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‘Robotic’ textile can help control breathing

Swatches | December 1, 2021 | By:

OmniFiber, developed by researchers at MIT and in Sweden, contains a fluid channel (air or water) in the center that allows the fiber to act similar to an artificial muscle when activated.

Researchers from Massachusetts Institute of Technology (MIT) and Sweden have developed a new “robotic” textile that can be woven into clothing. Called OmniFiber, the textile can sense and respond to the movement of its wearer, giving immediate tactile feedback via pressure, lateral stretch or vibration. With the help of compressed air, the fibers can bend, stretch, curl and pulse on demand. That allows them to provide tactile feedback in real time, making them akin to an artificial muscle. 

Researchers believe the fabric could be used to make garments that singers and athletes can use to improve breath control. Such fabrics could also help users who are recovering from surgery or a disease that affects breathing capability and patterns. OmniFiber consists of multiple layers with a fluid channel in the center. The system can control the geometry of the fiber by pressurizing and releasing a fluid inside the channel. The fluid can be air or water, and when activated, the fibers act as an artificial muscle.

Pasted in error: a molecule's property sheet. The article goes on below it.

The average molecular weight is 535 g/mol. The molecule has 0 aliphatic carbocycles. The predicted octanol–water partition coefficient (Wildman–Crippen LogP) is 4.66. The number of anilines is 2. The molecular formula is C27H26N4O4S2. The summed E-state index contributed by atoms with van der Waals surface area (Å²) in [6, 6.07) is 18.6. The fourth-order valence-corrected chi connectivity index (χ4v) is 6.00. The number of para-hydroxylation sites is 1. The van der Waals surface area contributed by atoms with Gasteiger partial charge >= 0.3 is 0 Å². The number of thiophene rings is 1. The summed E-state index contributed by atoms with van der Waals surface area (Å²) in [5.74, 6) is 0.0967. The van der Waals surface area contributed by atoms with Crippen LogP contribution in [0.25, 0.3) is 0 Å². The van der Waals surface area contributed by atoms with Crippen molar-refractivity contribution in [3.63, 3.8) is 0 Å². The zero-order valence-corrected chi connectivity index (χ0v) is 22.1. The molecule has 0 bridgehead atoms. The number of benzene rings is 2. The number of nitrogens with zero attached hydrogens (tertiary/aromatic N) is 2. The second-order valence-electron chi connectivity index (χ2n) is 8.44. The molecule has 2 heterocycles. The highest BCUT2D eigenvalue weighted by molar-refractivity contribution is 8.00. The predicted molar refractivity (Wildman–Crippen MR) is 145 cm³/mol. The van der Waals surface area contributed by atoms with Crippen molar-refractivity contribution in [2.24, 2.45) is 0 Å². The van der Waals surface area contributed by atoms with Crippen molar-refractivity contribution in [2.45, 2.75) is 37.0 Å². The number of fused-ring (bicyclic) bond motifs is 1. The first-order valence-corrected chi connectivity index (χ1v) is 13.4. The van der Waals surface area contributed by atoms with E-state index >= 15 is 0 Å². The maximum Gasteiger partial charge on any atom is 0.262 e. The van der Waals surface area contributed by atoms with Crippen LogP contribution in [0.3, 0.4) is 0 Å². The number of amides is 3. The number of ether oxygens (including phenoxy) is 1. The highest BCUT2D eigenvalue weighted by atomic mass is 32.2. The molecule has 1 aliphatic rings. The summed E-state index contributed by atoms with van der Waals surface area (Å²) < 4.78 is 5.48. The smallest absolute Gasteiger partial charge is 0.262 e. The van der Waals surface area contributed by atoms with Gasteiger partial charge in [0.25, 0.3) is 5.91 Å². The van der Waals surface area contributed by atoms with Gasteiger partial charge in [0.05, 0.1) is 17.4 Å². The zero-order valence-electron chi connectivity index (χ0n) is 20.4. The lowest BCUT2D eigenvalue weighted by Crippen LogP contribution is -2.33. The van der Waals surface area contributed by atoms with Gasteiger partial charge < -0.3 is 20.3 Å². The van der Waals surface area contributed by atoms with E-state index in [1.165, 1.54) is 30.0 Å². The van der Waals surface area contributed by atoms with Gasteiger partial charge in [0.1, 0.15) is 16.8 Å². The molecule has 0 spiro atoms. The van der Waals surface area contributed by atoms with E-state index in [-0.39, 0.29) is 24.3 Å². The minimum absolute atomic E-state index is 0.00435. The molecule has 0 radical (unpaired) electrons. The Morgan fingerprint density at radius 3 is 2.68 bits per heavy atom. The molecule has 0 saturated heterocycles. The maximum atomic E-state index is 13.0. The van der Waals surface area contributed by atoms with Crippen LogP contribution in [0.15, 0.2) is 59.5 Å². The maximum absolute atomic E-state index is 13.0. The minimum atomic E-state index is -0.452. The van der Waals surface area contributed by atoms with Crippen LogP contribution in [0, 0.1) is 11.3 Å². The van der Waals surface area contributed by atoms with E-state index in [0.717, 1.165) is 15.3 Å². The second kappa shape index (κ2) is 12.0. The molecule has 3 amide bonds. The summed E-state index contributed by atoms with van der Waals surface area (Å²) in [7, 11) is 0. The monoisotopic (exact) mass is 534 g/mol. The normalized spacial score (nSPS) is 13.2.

The key features of the new fiber architecture include its extremely narrow size and use of inexpensive materials, which make it relatively easy to structure the fibers into a variety of fabric forms.

OmniFiber doesn’t need heat to change its shape, which makes it more practical since overheating the skin is not an issue. Also woven into the fiber are stretchable sensors that can detect and measure how much the fibers are stretched. The fibers are thin enough and flexible enough to be sewn, woven or knitted using standard, commercially available machines.

MIT researchers say OmniFiber has an architecture highlighted by multiple important features, including a very narrow size and inexpensive materials used in the construction. The material is able to be structured into
a variety of fabric forms and is compatible with human skin with an external material similar to polyester.

As an initial test application of the material, the team made a type of undergarment that singers can wear to monitor and play back the movement of respiratory muscles, to later provide kinesthetic feedback through the same garment to encourage optimal posture and breathing patterns for the desired vocal performance.

The material has been designed to provide a fast response time and enough strength and flexibility to provide rapid feedback. In its testing, the team designed an undergarment that singers can wear to monitor and record how the respiratory muscles move during a performance. The garment can provide feedback in later performances, encouraging posture and breathing patterns ideal for performance.

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